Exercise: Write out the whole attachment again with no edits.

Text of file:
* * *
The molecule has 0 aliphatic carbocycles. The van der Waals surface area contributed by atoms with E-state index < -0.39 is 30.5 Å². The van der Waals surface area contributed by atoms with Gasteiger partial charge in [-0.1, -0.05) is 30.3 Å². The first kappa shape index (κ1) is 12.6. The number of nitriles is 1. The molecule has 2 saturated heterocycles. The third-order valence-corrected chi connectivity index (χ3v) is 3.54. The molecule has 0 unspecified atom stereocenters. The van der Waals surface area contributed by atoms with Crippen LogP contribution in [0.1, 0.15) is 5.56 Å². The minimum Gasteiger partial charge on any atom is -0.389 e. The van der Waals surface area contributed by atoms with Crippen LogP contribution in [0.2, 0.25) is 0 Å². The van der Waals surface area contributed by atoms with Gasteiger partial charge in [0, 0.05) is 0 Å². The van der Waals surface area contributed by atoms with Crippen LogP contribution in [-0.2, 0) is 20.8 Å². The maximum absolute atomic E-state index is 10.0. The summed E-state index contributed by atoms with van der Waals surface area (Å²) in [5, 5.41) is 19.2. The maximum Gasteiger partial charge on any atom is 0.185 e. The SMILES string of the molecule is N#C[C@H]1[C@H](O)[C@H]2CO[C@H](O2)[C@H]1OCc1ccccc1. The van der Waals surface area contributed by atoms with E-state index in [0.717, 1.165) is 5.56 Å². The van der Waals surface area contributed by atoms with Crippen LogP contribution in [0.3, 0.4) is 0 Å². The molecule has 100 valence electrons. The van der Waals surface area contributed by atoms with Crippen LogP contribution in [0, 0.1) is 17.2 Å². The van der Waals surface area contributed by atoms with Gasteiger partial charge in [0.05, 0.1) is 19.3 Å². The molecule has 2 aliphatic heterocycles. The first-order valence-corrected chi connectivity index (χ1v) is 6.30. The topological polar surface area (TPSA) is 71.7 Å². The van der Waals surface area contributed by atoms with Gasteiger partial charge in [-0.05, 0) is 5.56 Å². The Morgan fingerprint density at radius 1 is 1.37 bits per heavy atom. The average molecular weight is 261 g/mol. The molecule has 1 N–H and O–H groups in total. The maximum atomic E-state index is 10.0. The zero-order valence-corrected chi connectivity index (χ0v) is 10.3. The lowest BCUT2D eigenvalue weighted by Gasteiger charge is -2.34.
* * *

The molecule has 0 aliphatic carbocycles. The van der Waals surface area contributed by atoms with E-state index < -0.39 is 30.5 Å². The van der Waals surface area contributed by atoms with Gasteiger partial charge in [-0.1, -0.05) is 30.3 Å². The first kappa shape index (κ1) is 12.6. The number of nitriles is 1. The molecule has 2 saturated heterocycles. The third-order valence-corrected chi connectivity index (χ3v) is 3.54. The molecule has 0 unspecified atom stereocenters. The van der Waals surface area contributed by atoms with Crippen LogP contribution in [0.1, 0.15) is 5.56 Å². The minimum Gasteiger partial charge on any atom is -0.389 e. The van der Waals surface area contributed by atoms with Crippen LogP contribution in [0.2, 0.25) is 0 Å². The van der Waals surface area contributed by atoms with Gasteiger partial charge in [0, 0.05) is 0 Å². The van der Waals surface area contributed by atoms with Crippen LogP contribution in [-0.2, 0) is 20.8 Å². The maximum absolute atomic E-state index is 10.0. The summed E-state index contributed by atoms with van der Waals surface area (Å²) in [5, 5.41) is 19.2. The maximum Gasteiger partial charge on any atom is 0.185 e. The SMILES string of the molecule is N#C[C@H]1[C@H](O)[C@H]2CO[C@H](O2)[C@H]1OCc1ccccc1. The van der Waals surface area contributed by atoms with E-state index in [0.717, 1.165) is 5.56 Å². The van der Waals surface area contributed by atoms with Crippen LogP contribution in [0.3, 0.4) is 0 Å². The molecule has 100 valence electrons. The van der Waals surface area contributed by atoms with Crippen LogP contribution in [0, 0.1) is 17.2 Å². The van der Waals surface area contributed by atoms with Gasteiger partial charge in [0.05, 0.1) is 19.3 Å². The molecule has 2 aliphatic heterocycles. The first-order valence-corrected chi connectivity index (χ1v) is 6.30. The topological polar surface area (TPSA) is 71.7 Å². The van der Waals surface area contributed by atoms with Gasteiger partial charge in [-0.05, 0) is 5.56 Å². The Morgan fingerprint density at radius 1 is 1.37 bits per heavy atom. The average molecular weight is 261 g/mol. The molecule has 1 N–H and O–H groups in total. The maximum atomic E-state index is 10.0. The zero-order valence-corrected chi connectivity index (χ0v) is 10.3. The lowest BCUT2D eigenvalue weighted by Gasteiger charge is -2.34.